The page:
There have been some really interesting breakthroughs in mainstream UI toolkits over the past few years. Game UIs have been evolving too, but at a somewhat slower pace. This is likely because developing a full-featured UI subsystem is a significant undertaking in itself, and it's difficult to justify the resource investment.
My personal favorite UI system is the Windows Presentation Foundation (WPF). It really takes the potential for UI differentiation to the next level. Here are some of its more interesting features:
Controls are "look-less" by default. A control's logic and visual appearance are generally decoupled. Every control ships with a default style and template, which describes its default visual appearance. For instance, a button may be represented as a rounded rectangle with an outer stroke, a solid color or gradient background, and a content presenter (to present the caption). Developers (or designers) can create custom styles templates which change the appearance and (to an extent) the behavior of a control. Styles can be used to override simple properties of a control, like foreground/background color, template, etc.; templates change the actual visual structure.
Styles and templates may include "Triggers". Triggers can listen for certain events or property values (or combinations of values) and conditionally alter aspects of a style or template. For instance, a button template would generally have a trigger on the "IsMouseOver" property for the purposes of changing the background color when the mouse hovers over the button.
There are a few different "levels" of UI elements ranging from lighter weight elements with minimal functionality to full-blown heavy-weight controls. This gives you some flexibility in how you structure your UI. The simplest of the UI element classes,
UIElement, has no style or template and only supports the simplest of input events. For simple elements like status indicators, this functionality might be all you need. If you require more extensive input support, you can derive from
FrameworkElement (which extends
UIElement). Traditional widgets generally derive from
Control, which extends
FrameworkElement and adds custom style and template support (among other things).
WPF uses a retained, scalable, resolution-independent vector graphics model. On Windows, WPF applications are rendered and composed using Direct3D.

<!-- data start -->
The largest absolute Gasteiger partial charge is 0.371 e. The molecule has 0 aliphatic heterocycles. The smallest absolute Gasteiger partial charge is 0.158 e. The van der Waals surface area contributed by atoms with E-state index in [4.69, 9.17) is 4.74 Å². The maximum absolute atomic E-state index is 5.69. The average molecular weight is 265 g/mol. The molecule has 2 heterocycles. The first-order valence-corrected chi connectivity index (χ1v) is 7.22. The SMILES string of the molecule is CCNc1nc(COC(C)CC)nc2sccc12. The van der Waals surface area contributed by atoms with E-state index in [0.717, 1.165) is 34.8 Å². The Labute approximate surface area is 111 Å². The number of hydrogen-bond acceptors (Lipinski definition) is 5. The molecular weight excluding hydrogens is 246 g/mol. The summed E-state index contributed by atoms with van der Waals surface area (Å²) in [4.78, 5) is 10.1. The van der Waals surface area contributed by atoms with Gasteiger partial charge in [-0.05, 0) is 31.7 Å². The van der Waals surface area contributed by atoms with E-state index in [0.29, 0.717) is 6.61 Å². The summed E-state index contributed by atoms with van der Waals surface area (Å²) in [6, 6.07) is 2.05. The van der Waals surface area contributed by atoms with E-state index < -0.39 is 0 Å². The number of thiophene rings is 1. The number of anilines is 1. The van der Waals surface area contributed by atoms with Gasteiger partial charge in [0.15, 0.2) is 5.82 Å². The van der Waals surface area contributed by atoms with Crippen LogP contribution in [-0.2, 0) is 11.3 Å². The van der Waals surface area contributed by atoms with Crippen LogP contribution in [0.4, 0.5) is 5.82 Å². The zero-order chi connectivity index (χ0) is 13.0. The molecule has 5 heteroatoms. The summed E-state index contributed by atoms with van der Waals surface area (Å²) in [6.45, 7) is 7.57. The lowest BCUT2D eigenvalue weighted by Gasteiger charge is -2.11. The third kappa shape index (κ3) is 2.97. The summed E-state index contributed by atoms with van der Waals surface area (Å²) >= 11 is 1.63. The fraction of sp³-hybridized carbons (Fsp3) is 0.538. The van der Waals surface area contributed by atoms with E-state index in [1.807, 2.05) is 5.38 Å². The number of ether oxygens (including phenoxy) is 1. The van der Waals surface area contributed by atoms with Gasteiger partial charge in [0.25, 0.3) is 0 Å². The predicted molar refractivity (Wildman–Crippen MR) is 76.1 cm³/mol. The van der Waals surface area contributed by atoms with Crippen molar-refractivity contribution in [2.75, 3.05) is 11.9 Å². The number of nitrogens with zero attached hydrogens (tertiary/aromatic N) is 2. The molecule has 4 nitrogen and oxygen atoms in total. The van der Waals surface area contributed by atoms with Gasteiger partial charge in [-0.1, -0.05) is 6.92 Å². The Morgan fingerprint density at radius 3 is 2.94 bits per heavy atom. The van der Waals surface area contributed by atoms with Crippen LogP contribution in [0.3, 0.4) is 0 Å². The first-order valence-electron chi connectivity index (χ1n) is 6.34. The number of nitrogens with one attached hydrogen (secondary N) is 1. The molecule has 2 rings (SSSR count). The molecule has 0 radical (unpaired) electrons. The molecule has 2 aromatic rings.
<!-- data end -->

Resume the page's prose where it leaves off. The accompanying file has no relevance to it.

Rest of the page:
The introduction of WPF included a new declarative programming language called Xaml. Xaml, based on Xml, is the preferred language for declaring UI "scenes". It's actually pretty slick, and though it may appear similar at first glance, it's fundamentally different from existing languages like XUL (and much more powerful).
WPF has a very advanced text subsystem. It supports most if not all OpenType font features, bidirectional ClearType antialiasing, subpixel positioning, etc.
"Ok, great, now how is this relevant to game development?"
Back when WPF was still in development (and known as "Avalon"), I was taking a video game design course at Georgia Tech. My final project was a turn-based strategy game, and I wanted a very capable UI. WPF/Avalon seemed like a good route to go because it had a complete set of full-featured controls and it game me the capability to completely change the look and feel of those controls. The result was a game with a beautiful and crisp UI with the level of functionality that you normally only see in full-fledged applications.
Now, the problem with using WPF for games is that it's fairly heavy-weight and renders in its own "sandbox". By that, I mean there is no supported way of hosting WPF within a Direct3D or OpenGL game environment. It is possible to host Direct3D content within a WPF application, but you will be limited by the framerate of the WPF application, which is generally lower than you would want. For some types of games, like 2D strategy games (screenshot of my current WPF game project), it could still work great. For anything else, not so much. But you could still apply some of WPF's more compelling architectural concepts in developing your own UI framework.
There is also an open-source, unmanaged C++/Direct3D implementation of WPF called "WPF/G (WPF for Games)"](http://wpfg.codeplex.com/) that is specifically designed for use in games on both Win32 and Windows Mobile. Active development appears to have ceased, but the last time I checked it out, it was a rather complete implementation. The text subsystem was the one area that was really lacking compared to Microsoft's WPF implementation, but that's less of an issue for games. I would imagine that integrating WPF/G with a Direct3D-based game engine would be relatively straightforward. Going this route could provide you with an extremely capable, resolution-independent UI framework with extensive support for UI customization.
Just to give you an idea of what a WPF-based game UI might look like, here's a screenshot from my pet project: